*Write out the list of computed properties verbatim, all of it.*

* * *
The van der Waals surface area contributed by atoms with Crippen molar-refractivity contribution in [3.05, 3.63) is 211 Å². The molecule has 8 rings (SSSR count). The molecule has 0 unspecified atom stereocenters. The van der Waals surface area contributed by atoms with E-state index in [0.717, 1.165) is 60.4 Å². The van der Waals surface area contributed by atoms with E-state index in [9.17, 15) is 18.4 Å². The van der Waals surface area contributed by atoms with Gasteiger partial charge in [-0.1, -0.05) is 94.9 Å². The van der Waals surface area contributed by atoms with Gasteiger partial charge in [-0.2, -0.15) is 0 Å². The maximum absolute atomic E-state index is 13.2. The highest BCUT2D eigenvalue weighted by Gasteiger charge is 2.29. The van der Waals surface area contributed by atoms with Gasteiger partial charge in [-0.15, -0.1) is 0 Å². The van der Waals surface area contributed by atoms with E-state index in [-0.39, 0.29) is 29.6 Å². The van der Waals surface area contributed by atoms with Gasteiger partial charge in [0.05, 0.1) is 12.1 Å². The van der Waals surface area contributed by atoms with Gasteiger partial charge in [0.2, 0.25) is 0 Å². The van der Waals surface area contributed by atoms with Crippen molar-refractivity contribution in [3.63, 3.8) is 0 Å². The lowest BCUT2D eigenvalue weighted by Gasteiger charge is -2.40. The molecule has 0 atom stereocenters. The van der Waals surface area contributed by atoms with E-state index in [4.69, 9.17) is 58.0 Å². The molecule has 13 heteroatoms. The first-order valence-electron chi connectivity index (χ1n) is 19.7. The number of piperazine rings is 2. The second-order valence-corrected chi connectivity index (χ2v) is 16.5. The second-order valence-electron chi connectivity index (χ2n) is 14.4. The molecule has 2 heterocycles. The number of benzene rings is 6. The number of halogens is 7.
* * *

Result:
The van der Waals surface area contributed by atoms with Crippen molar-refractivity contribution in [3.05, 3.63) is 211 Å². The molecule has 8 rings (SSSR count). The molecule has 0 unspecified atom stereocenters. The van der Waals surface area contributed by atoms with E-state index in [0.717, 1.165) is 60.4 Å². The van der Waals surface area contributed by atoms with E-state index in [9.17, 15) is 18.4 Å². The van der Waals surface area contributed by atoms with Gasteiger partial charge in [-0.1, -0.05) is 94.9 Å². The van der Waals surface area contributed by atoms with Gasteiger partial charge in [-0.2, -0.15) is 0 Å². The maximum absolute atomic E-state index is 13.2. The highest BCUT2D eigenvalue weighted by Gasteiger charge is 2.29. The van der Waals surface area contributed by atoms with Gasteiger partial charge in [-0.15, -0.1) is 0 Å². The van der Waals surface area contributed by atoms with E-state index in [-0.39, 0.29) is 29.6 Å². The van der Waals surface area contributed by atoms with Gasteiger partial charge in [0.05, 0.1) is 12.1 Å². The van der Waals surface area contributed by atoms with Gasteiger partial charge in [0.2, 0.25) is 0 Å². The van der Waals surface area contributed by atoms with Crippen molar-refractivity contribution in [3.63, 3.8) is 0 Å². The lowest BCUT2D eigenvalue weighted by Gasteiger charge is -2.40. The molecule has 0 atom stereocenters. The van der Waals surface area contributed by atoms with E-state index in [4.69, 9.17) is 58.0 Å². The molecule has 13 heteroatoms. The first-order valence-electron chi connectivity index (χ1n) is 19.7. The number of piperazine rings is 2. The second-order valence-corrected chi connectivity index (χ2v) is 16.5. The second-order valence-electron chi connectivity index (χ2n) is 14.4. The molecule has 2 heterocycles. The number of benzene rings is 6. The number of halogens is 7.